Yesterday, by a vote of 4-1, the Federal Communication Commission (FCC) adopted a new rule amending its regulations implementing the Telephone Consumer Protection Act (TCPA) to close what it refers to as the “lead generator loophole.”  The new rule represents a major change for the online lead generation industry, including comparison shopping websites, by requiring lead generators to obtain consumer consent to receive robocalls and robotexts from one seller at a time, rather than having a single consent apply to multiple sellers at once.  The FCC also approved a new rule requiring mobile wireless providers to block certain text messages and is encouraging providers to require consumer opt-in for texts originating from email addresses.  Stay tuned for information about a webinar that we will be holding on the new FCC rules.

Change to TCPA consent requirement.  The TCPA and the FCC’s implementing rules require callers to obtain consumer consent for certain calls and texts sent using an automatic telephone dialing system or made using a prerecorded or artificial voice.  If a robocall or robotext includes or introduces an advertisement or constitutes telemarketing, the prior express consent must be writing.  The new rule is intended to close the “lead generator loophole” that has resulted in consumers receiving calls and texts from multiple businesses based on a single grant of consent.  The new rule amends the definition of “prior express consent” in the TCPA rules (47 C.F.R. Sec. 64.1200(f)) to provide:

The term prior express written consent means an agreement, in writing, that bears the signature of the person called that clearly and conspicuously authorizes no more than one identified seller to deliver or cause to be delivered the person called advertisements or telemarketing messages using an automatic telephone dialing system or made using an artificial or prerecorded voice.  Calls must be logically and topically associated with the interaction that prompted the consent and the agreement must identify the telephone number to which the signatory authorizes such advertisements or telemarking messages to be delivered.  (New language highlighted.)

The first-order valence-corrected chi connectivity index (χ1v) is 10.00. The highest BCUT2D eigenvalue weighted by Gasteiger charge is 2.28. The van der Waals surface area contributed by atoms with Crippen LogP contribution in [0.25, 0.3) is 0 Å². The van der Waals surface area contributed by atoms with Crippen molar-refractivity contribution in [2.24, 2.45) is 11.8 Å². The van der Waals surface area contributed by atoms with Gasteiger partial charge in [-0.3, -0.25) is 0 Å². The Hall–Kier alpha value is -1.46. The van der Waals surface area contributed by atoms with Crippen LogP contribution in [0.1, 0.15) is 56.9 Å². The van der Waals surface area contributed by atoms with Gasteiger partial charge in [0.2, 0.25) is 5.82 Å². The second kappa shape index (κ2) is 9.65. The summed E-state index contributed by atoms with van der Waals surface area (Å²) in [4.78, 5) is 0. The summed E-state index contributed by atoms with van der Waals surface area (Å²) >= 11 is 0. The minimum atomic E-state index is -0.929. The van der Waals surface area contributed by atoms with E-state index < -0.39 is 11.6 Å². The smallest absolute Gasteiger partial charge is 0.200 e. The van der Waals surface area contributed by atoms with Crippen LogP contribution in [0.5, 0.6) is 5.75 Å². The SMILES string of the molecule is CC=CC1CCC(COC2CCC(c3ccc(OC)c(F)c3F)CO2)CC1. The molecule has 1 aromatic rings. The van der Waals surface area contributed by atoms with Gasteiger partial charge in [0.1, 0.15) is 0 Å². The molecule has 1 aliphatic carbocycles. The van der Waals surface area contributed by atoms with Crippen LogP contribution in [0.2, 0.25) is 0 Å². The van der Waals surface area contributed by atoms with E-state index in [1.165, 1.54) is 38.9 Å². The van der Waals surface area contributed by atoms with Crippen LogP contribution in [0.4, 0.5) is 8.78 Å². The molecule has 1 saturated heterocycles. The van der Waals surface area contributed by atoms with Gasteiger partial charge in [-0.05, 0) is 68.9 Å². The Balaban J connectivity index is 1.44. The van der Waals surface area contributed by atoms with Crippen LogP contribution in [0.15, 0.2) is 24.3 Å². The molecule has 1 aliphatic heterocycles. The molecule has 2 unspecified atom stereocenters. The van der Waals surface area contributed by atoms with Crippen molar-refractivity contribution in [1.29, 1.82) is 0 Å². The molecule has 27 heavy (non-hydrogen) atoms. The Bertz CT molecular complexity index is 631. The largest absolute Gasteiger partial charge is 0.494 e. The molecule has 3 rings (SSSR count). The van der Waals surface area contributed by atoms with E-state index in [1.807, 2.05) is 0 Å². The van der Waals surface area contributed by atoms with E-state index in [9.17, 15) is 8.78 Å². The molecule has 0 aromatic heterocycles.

In addition to the requirement for one-to-one consent, the new rule requires the consent to come after a clear and conspicuous disclosure to the consumer that he or she will receive robotexts and/or robocalls from the seller.  It also requires robotexts and robocalls that result from consumer consent obtained on comparison shopping websites to be logically and topically related to that website.  In its Report and Order, the FCC states, by way of example, that “a consumer giving consent on a car loan comparison shopping website does not consent to get robotexts or robocalls about loan consolidation.”

Do-Not-Call.  The new rule also amends the National Do-Not-Call Registry regulations (47 C.F.R.  Sec. 64.1200(e )) to explicitly state that DNC protections apply to text messaging, such that marketing text messages cannot be sent to numbers on the registry.

Call Blocking.  The new rule also amends the FCC common carrier regulations (47 C.F.R.  Sec. 64.1200(s)) to require terminating mobile wireless providers to block all texts from a particular number or numbers when notified by the FCC’s Enforcement Bureau of suspected illegal texts from that nobler or numbers, unless a provider’s investigation shows the identified texts are legal.

In the Report and Order, the FCC also:

  • Encourages providers to make email to text an opt-in service.  The FCC has also issued a proposal to require providers to obtain consumer opt-ins for texts originating from email addresses. 
  • Clarifies that the texter or caller has the burden to prove they have consent that satisfies the TCPA and FCC rules.
  • Clarifies that consumer consent to a seller is not transferrable or subject to sale to another seller.

The amendments to the TCPA consent requirement will not be effective until six months after the FCC’s Report and Order is published in the Federal Register.  The Report and Order is otherwise effective 30 days after its publication in the Federal Register.